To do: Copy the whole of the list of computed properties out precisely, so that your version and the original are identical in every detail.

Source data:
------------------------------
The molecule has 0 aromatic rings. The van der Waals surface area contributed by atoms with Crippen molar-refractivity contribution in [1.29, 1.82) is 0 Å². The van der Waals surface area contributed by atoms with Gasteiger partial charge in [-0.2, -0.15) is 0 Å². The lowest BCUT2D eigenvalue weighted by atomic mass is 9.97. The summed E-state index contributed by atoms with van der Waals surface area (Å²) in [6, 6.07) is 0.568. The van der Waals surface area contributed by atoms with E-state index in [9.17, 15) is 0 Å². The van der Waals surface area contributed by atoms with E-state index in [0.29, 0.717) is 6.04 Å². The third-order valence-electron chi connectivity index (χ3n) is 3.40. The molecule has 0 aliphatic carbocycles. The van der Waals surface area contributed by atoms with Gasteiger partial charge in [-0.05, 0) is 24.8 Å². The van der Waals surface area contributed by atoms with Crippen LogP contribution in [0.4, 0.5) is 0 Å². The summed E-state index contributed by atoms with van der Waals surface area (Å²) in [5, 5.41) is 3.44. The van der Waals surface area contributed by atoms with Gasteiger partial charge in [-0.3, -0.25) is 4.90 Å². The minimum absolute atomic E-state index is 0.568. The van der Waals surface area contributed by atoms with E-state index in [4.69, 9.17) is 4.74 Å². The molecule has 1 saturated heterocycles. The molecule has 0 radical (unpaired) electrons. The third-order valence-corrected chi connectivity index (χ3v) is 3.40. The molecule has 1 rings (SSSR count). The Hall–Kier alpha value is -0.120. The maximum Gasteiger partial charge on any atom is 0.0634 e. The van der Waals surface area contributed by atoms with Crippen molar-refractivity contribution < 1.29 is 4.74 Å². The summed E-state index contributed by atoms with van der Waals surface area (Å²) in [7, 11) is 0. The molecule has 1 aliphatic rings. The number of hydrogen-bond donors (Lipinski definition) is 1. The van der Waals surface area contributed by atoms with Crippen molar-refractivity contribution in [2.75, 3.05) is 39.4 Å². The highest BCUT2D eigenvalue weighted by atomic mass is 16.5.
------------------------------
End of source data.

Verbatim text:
The molecule has 0 aromatic rings. The van der Waals surface area contributed by atoms with Crippen molar-refractivity contribution in [1.29, 1.82) is 0 Å². The van der Waals surface area contributed by atoms with Gasteiger partial charge in [-0.2, -0.15) is 0 Å². The lowest BCUT2D eigenvalue weighted by atomic mass is 9.97. The summed E-state index contributed by atoms with van der Waals surface area (Å²) in [6, 6.07) is 0.568. The van der Waals surface area contributed by atoms with E-state index in [9.17, 15) is 0 Å². The van der Waals surface area contributed by atoms with E-state index in [0.29, 0.717) is 6.04 Å². The third-order valence-electron chi connectivity index (χ3n) is 3.40. The molecule has 0 aliphatic carbocycles. The van der Waals surface area contributed by atoms with Gasteiger partial charge in [-0.05, 0) is 24.8 Å². The van der Waals surface area contributed by atoms with Crippen LogP contribution in [0.4, 0.5) is 0 Å². The summed E-state index contributed by atoms with van der Waals surface area (Å²) in [5, 5.41) is 3.44. The van der Waals surface area contributed by atoms with Gasteiger partial charge in [-0.3, -0.25) is 4.90 Å². The minimum absolute atomic E-state index is 0.568. The van der Waals surface area contributed by atoms with E-state index in [4.69, 9.17) is 4.74 Å². The molecule has 1 saturated heterocycles. The molecule has 0 radical (unpaired) electrons. The third-order valence-corrected chi connectivity index (χ3v) is 3.40. The molecule has 1 rings (SSSR count). The Hall–Kier alpha value is -0.120. The maximum Gasteiger partial charge on any atom is 0.0634 e. The van der Waals surface area contributed by atoms with Crippen molar-refractivity contribution < 1.29 is 4.74 Å². The summed E-state index contributed by atoms with van der Waals surface area (Å²) in [7, 11) is 0. The molecule has 1 aliphatic rings. The number of hydrogen-bond donors (Lipinski definition) is 1. The van der Waals surface area contributed by atoms with Crippen molar-refractivity contribution in [2.75, 3.05) is 39.4 Å². The highest BCUT2D eigenvalue weighted by atomic mass is 16.5.